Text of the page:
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‘Quiet City’ Q&A, Part III: Stambler on Stambler

'Quiet City' Q&A, Part III: Stambler on Stambler

We did a Quiet City Q&A yesterday with writer/director Aaron Katz, co-producer Brendan McFadden, and cinematographer Andrew Reed. Today, we have the other producer, Ben Stambler, who many in the indie-film biz know as an aquisitions exec at THINKFilm (and shortly before that, Magnolia Pictures). As the SXSW 2007 premiere Quiet City opens this week in New York (followed by a glowing review in the New York Times), I wanted to check in with Stambler about his unique perspective as both filmmaker and distributor:

Me: My earliest memory of you and Katz, was when I invited his first feature Dance Party, USA to SXSW 2006 having no idea you two knew one another. How do you two meet? And how did you get involved as a producer on his second film, Quiet City?

Stambler: The long short story is that for one long year I went to North Carolina School of the Arts where I saw a lot of movies and spent the rest of the time day dreaming of Boston. So I went back home and finished school but kept some very good friends, one of which, Brendan, co-produced this with me. Through Brendan I became fast friends with Aaron, Mark and others that worked on both movies. I remember reading Dance Party a year before it was made, I loved the script and had plans to go to Portland to help them make it but shortly after that I began working for Magnolia and at that moment time didn’t allow it. From then on I was close to the process, seeing early cuts on Dance Party and giving notes.
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Then you came along and decided other people would want to see that film. After all of the recognition and fun at SXSW 06 we knew we could do it again and began work on something together (Brendan, Aaron and me). Aaron had a draft of something, we were work-shopping it and revising but it didn’t feel right. Then inspiration struck him in an airport, and what came out was very immediate and motivated us to make it in an immediate way, we also had no money and no other way to do it so it seemed quite convenient.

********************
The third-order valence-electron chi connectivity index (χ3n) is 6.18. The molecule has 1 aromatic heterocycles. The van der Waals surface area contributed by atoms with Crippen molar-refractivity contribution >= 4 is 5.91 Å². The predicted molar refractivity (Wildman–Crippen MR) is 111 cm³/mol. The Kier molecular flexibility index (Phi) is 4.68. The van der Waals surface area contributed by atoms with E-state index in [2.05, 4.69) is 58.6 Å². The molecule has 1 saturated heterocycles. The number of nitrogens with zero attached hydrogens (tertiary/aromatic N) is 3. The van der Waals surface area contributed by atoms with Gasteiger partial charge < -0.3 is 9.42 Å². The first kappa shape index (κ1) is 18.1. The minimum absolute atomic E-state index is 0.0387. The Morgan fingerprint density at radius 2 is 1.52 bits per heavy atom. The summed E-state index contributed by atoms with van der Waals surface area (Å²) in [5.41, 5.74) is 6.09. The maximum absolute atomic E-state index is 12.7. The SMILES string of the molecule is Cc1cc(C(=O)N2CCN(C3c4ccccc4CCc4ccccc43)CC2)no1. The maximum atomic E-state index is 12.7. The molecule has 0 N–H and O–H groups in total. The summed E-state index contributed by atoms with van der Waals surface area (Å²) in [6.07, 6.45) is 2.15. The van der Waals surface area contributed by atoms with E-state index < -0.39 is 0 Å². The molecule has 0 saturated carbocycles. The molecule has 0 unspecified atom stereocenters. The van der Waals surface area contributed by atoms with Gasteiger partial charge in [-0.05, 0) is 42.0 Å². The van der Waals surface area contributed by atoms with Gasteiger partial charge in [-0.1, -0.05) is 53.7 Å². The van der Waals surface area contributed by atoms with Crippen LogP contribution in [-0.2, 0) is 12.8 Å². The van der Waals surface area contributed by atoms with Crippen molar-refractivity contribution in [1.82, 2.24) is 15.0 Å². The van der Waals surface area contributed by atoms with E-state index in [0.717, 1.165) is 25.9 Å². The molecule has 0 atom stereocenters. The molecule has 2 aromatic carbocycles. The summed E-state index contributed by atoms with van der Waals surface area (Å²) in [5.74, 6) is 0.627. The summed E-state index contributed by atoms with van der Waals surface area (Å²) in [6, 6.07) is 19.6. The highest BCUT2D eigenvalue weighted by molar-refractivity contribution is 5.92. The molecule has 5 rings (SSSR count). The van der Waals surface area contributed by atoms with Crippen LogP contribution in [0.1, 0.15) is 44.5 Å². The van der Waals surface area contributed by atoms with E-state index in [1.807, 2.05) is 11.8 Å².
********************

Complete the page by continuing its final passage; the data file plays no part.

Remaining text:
Me: You’re working hard as an acquisitions exec at THINKFilm now. Are you gonna have time to produce more independent features in the near future?

Stambler: Well I love both experiences. Acquisitions is an all-in profession and it leads to mysterious and often rewarding places. A lot of that overlaps with the skills and relationships needed to produce. Sometimes it can be a conflict. I found time to do Quite City while I was at Magnolia (although they jetted me off to Asia to eat Sushi during principal photography) and I could maybe find time to do another small one but all of us are interested in taking this beyond the micro scale it has been on. Both Magnolia and Think are great environments and support the idea of their employees having their own identity in the industry so I have been very lucky there.

Aaron has another great idea and we are talking it through. Creatively I love that project and want to see it get made. If I can help I will, it needs real budget or more then the monopoly money we made Quiet City with, and there are two specific actors that inhabit these rolls so we need them too. I’m confident Aaron and the other QC talent will keep working and I want to help. In regards to producing, I’m not ready to set up shop and have my own operation and I don’t want to now. I love acquisitions and all the stress that comes with it and Think has a lot of talent and interesting flexibility that satisfies that creative producer part of my brain so I won’t be getting bored anytime soon and some of the projects we are getting off the ground here are pretty exciting. Also the real dream project that Aaron introduced me to costs 40 million and needs Cowboys, Indians, the Frontier and a brilliant actor to play the most handsome and cowardly Englishmen that even invaded the annals of history. Please send you check to 91 Vanderbilt Ave.

Me: Was there any point where you thought even for a split second, “maybe I can see if Magnolia or THINKFilm will release Dance Party, USA or Quiet City?”

Stambler: Well the great irony in all this is that all along I was the industry “expert” among the crew and was also the naysayer in terms of where this would end up. I have been quoted as saying a wide variety of negative things and was the most surprised when these films started getting more mainstream press attention and even some legit offers for the US rights. But I guess that speaks to the most interesting aspect of these movies supporting each other and generating more interest as a group. Both Quiet City and Dance Party will be getting a DVD release courtesy of the fine people at Benten Films and we’re doing the theatrical ourselves in a handful of cities. In regards to Think or Magnolia, it’s hard to say. I always admit that as a buyer I have passed on all these movies.

Ask anyone who has released them and you’ll hear the same story; lots of hard work which if you’re lucky is rewarded financially in a break-even scenario and hopefully some cultural and critical kudos are the cherry on top. You can’t build a business around it unless you have back up like First Take or some other VOD model and apparently it helps if you have boobs and mutant sheep. So Quiet City was always something that registered as small. That doesn’t mean you can’t do 10-15k in a week in NYC, get good reviews and sell a few DVD’s but I don’t know a theatrical distributor that pays its employees with a Mumblecore release slate. Plus as a seller I’d never have accepted the offer I would have made myself as a buyer.

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